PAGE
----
We’ve all been there… We needed a healthcare service or test. We got it. We thought it was covered. It wasn’t. Or maybe it was – but we had to fight for it, through a series of phone calls, letters and emails.
This extremely frustrating experience is too common. It’s left a sour taste in the mouths of many Americans and darkened our view of health insurance companies. Some people would rather do away with them all in favor of one insurer, the government, in what they call a “Medicare for all” (or single-payer) model. This is a leap we should not make.
Two recent news stories have garnered some bad press for insurance companies Anthem and Aetna. But we ought to consider who’s really the bad guy in these scenarios. Is it the insurance company? Bad government policy? Or someone else?
Anthem denied a woman’s ER visit claim because she had ovarian cysts – not appendicitis. The former diagnosis is not an emergency; the latter would have been. But a new Anthem policy only covers visits to the ER that are, in fact, emergencies.
This policy has obvious problems. While it’s good to examine ways to combat the abuse of the ER (it should only be for emergencies, after all), it’s hard in many cases to ask patients to determine for themselves if they are in fact having an emergency.
ER use has increased – not decreased – under the ACA because many patients, even with “coverage” face difficulty accessing care via less costly avenues. Medicaid patients can have an especially hard time finding willing primary care doctors (the nationwide shortage is exacerbated by the programs low reimbursement rates).
Admittedly, the Medicaid population faces other challenges like inflexible work schedules and trouble accessing transportation, and so it’s harder to keep doctors appointments. That’s understandable. The ER provides the convenience of taking ALL patients regardless of insurance/ability to pay and *no appointment needed.*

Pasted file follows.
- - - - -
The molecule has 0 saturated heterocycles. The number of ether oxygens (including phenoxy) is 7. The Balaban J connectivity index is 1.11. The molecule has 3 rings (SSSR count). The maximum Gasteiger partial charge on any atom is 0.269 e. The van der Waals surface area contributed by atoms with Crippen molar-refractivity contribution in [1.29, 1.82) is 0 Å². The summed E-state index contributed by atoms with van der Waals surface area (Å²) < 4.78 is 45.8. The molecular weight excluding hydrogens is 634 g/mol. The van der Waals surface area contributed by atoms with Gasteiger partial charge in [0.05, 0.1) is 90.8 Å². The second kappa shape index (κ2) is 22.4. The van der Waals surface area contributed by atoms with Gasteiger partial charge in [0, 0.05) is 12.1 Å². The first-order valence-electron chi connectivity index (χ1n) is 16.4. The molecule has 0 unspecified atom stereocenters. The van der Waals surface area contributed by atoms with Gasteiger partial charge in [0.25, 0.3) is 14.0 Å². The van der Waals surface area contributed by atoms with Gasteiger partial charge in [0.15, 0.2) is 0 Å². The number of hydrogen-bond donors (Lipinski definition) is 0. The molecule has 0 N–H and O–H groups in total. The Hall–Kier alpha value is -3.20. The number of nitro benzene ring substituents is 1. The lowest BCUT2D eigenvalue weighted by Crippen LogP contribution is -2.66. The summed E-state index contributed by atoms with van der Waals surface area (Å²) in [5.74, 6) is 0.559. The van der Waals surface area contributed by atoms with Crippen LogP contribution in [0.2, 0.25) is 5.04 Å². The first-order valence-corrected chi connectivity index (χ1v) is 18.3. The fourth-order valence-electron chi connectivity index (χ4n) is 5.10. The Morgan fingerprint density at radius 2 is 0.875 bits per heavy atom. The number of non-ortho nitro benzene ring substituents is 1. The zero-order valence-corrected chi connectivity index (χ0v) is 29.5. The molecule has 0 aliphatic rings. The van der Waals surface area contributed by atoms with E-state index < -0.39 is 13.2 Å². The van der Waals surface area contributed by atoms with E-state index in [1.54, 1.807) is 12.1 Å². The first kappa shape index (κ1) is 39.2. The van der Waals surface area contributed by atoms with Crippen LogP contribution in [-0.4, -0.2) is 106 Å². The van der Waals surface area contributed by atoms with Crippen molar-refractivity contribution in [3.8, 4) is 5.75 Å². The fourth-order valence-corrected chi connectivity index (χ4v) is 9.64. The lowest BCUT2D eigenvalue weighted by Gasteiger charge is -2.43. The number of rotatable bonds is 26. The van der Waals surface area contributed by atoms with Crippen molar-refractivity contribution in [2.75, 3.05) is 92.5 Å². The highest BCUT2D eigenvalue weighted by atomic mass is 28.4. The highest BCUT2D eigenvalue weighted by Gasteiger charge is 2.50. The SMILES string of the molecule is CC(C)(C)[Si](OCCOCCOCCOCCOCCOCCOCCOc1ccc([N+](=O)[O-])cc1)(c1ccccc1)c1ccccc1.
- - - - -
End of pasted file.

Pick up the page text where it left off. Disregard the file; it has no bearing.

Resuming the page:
Anthem’s mistake is making the “punishment” for being wrong about your ER visit too harsh. Perhaps people should pay something in this case, but not the full cost. That risks discouraging real emergency needs from heading to the ER.
After all, what is insurance for if not for ER visits? The ACA misguidedly forces insurers to cover too many *expected* costs (NOT what insurance is for) and unfortunately the result now is that insurers are experimenting with ways to avoid their most critical role — as a backstop against *unexpected* costs like ER visits. Anthem’s new ER policy deserves revisiting.
Aetna is in hot water after a stunning admission from a (former) medical director. The Southern California physician in this role said he never looked at medical records before making determination about whether to pay for or deny claims.
In this case, this is NOT an Aetna policy – Aetna trains all medical directors to review all medical information, including records, but this rogue medical director failed to perform this critical piece of his job. And Aetna failed in terms of oversight. Now the California insurance commissioner is looking into the situation.
As different as these two stories are, they should both give us pause: Do patients really want insurance companies acting as middlemen in our healthcare decisions? Do we trust them to make those decisions? Would we trust the government – in this role in a potential single-payer system – to perform this role any more fairly or effectively? Surely government-employed medical-claims-reviewers would make many of the same mistakes that we’ve seen in private industry. And keep in mind that it’s the government – via the misguided Affordable Care Act – that elevated the outsized role that insurance companies play in our health system in the first place.
Insurers may frustrate Americans, but that’s simply because they’re acting in an inappropriate capacity today as middlemen, rather than simply as providers of true insurance (contractual agreements to protect us from catastrophic costs).
No – the better solution to problems like those in the news lately is to empower the little guy (the patient), not the big guys (insurers or the government). A bottom-up health marketplace would give individual patients and consumers better information about what health services are available where and at what cost. And then we'd be free to make those decisions without fear that an unexpected bill lands in our mailbox much later.